Further, we see two different things happening in the poem. We see coming of age and curiosity of the children(?) as they discuss lips and probably other sexual related things. But we also see individual pieces of nature doing whatever it is that nature should be doing. Dover however makes them interacting with one another but never become part of one another. For instance, “the air closed over her words” and “a firefly whirred near my ear” show interaction, but change and borders to each individual world.

Deformation of Rita Dove’s “Parsley”

The original text is the whole poem.

Deformed text:

There is a parrot imitating spring / in the palace, its feathers parsley green.

Like a parrot imitating spring, we lie down screaming as rain punches through/ and we come up green.”

There is a parrot imitating spring.

The general/ pulls on his boots, he stomps to / her room in the palace, the one without/ curtains, the one with a parrot / in a brass ring.

The parrot, who has traveled/ all the way from Australia in an ivory/ cage, is, coy as a widow, practising spring.

He orders pastries/ brought up for the bird; they arrive/ dusted with sugar on a bed of lace.

Even / a parrot can roll an R! In the bare room/ the bright green feathers arch in a parody/ of greenery, as the last pale crumbs/ disappear under the blackened tongue.

For my deformation I took out all the sentences that were about the parrot and looked at their development.  This parrot is present throughout the poem and I found it strange in comparison to the rest of the poem that is more narrative. It is obviously an important image because Dove brings it up over and over again.  I think the parrot lines are sort of a story within the larger plot of the poem and you have to isolate the lines about it and see how it parallels and relates to the main plot. What does it mean that the parrot is imitating spring? I interpret the words “imitating,” “parody,” and “practicing” as the parrot trying to be a thing of beauty and life, like spring, but its just a bird in a cage in a curtained room.  Trujillo’s actions of slaughtering many black Haitians may have been seen as a sort of rebirth of the society of the Dominican Republic, something maybe he sees as beautiful but in reality it is just awful and sad.  The parrot could be a symbol for the black Haitians, who came to the Dominican Republic from Haiti, like the parrot came from Australia; both are foreigners.  The parrot is also in a cage, like being enslaved and under the control of its owner, the Haitians are enslaved in a sense by their work in cane fields.  The bird is “parsley green” with a “blackened tongue.”  To me, this contrast shows the outward appearance of beauty, like greenery in the spring, but on the inside it is blackened and lifeless.  The General values this bird more than he values the lives of people he deems as lesser than himself because they can’t pronounce the r in perejil. But just because the bird can pronounce the word, doesn’t mean it has any meaning, its just superficial imitation, an arbitrary way to decide if someone should live or die.  In the context of the poem as a whole the bird as the General’s pet makes him more human, while at the same time, the parrot seems to parallel the tragic situation of the black Haitians living in the Dominican Republic.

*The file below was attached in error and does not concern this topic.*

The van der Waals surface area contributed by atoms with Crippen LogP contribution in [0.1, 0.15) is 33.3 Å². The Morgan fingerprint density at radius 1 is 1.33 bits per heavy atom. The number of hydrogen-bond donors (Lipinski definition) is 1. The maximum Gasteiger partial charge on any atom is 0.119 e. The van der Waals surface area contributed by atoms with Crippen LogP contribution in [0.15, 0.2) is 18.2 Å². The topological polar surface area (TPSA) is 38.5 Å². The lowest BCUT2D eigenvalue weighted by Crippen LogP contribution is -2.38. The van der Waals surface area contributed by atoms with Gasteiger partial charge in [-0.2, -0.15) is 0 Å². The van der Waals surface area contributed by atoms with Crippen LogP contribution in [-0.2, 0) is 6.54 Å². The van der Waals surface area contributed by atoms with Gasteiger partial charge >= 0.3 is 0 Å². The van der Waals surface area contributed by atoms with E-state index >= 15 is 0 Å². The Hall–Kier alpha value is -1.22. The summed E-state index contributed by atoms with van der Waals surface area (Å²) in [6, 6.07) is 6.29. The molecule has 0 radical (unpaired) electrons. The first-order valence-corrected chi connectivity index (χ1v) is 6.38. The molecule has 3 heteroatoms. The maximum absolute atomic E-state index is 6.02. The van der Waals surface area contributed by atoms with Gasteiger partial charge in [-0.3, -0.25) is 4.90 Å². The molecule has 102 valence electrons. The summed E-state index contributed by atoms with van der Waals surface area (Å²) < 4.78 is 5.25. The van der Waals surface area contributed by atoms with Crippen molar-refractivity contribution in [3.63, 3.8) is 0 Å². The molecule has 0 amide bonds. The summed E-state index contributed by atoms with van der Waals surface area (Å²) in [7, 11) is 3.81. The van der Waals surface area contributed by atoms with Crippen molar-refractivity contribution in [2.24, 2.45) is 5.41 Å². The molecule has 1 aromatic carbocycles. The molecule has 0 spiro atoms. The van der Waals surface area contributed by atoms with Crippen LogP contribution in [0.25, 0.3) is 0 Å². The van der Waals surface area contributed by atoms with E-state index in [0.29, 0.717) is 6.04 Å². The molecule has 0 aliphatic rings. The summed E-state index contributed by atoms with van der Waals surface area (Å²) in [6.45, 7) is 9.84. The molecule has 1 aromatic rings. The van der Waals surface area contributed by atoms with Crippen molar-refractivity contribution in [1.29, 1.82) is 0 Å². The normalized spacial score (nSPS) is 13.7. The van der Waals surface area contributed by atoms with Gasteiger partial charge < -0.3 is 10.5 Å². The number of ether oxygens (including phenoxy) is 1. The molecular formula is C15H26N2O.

Deconstruction of Rita Dove’s “Adolescence-I”

Original text: 

In water-heavy nights behind grandmother’s porch

We knelt in the tickling grasses and whispered:

Linda’s face hung before us, pale as a pecan,

And it grew wise as she said: 

      “A boy’s lips are soft,

     As soft as a baby’s skin.”

The air closed over her words. 

A firefly whirred near my ear, and in the distance

I could hear streetlamps ping

Into miniature suns

Against a feathery sky.

Deconstruction:

Tickling, whispered,

“A boy’s lips are soft, 

As soft as baby’s skin.”

Whirred, feathery. 

I chose to do the deconstruction of this poem by selecting the words of the original poem that created the most sensual images and juxtaposing them before and after the statement on which the poem focuses. I left Linda’s description intact because I feel that it is the centerpiece of the poem. To me, the entire poem describes the innocent curiosity of young adolescent girls gossiping about what a boy’s lips taste and feel like. The original poem is neatly divided into three apparent sections; the first describing the scene, the second is Linda’s secret, and the third describing the narrator’s reaction to the secret. There is a sense of enchantment throughout the poem as the young girls lacking experience with boys listen intently to the one with knowledge of such things.  The “tickling grasses” and whispers of Linda (Line 2) provide an image of innocent sensuality and anticipation. Following her rather elementary description, (“soft, as soft as baby’s skin” (5-6)) the poem’s narrator is captivated by her imagination. Dove does not invite us into the narrator’s thoughts at this time, but we can understand what she is thinking based on her description of her surroundings. The air is suddenly lost and the fireflies begin to whir. The sky appears “feathery” (10) rather than “water-heavy” (1) after being entrusted with the description of a boy’s lips. Overall, I thought this poem gives a subtly intense look inside the mind of an adolescent girl, not by directly describing her thoughts, but by providing alluring descriptions of her surroundings before and after her first exposure to any kind of sexual interaction, no matter how innocent.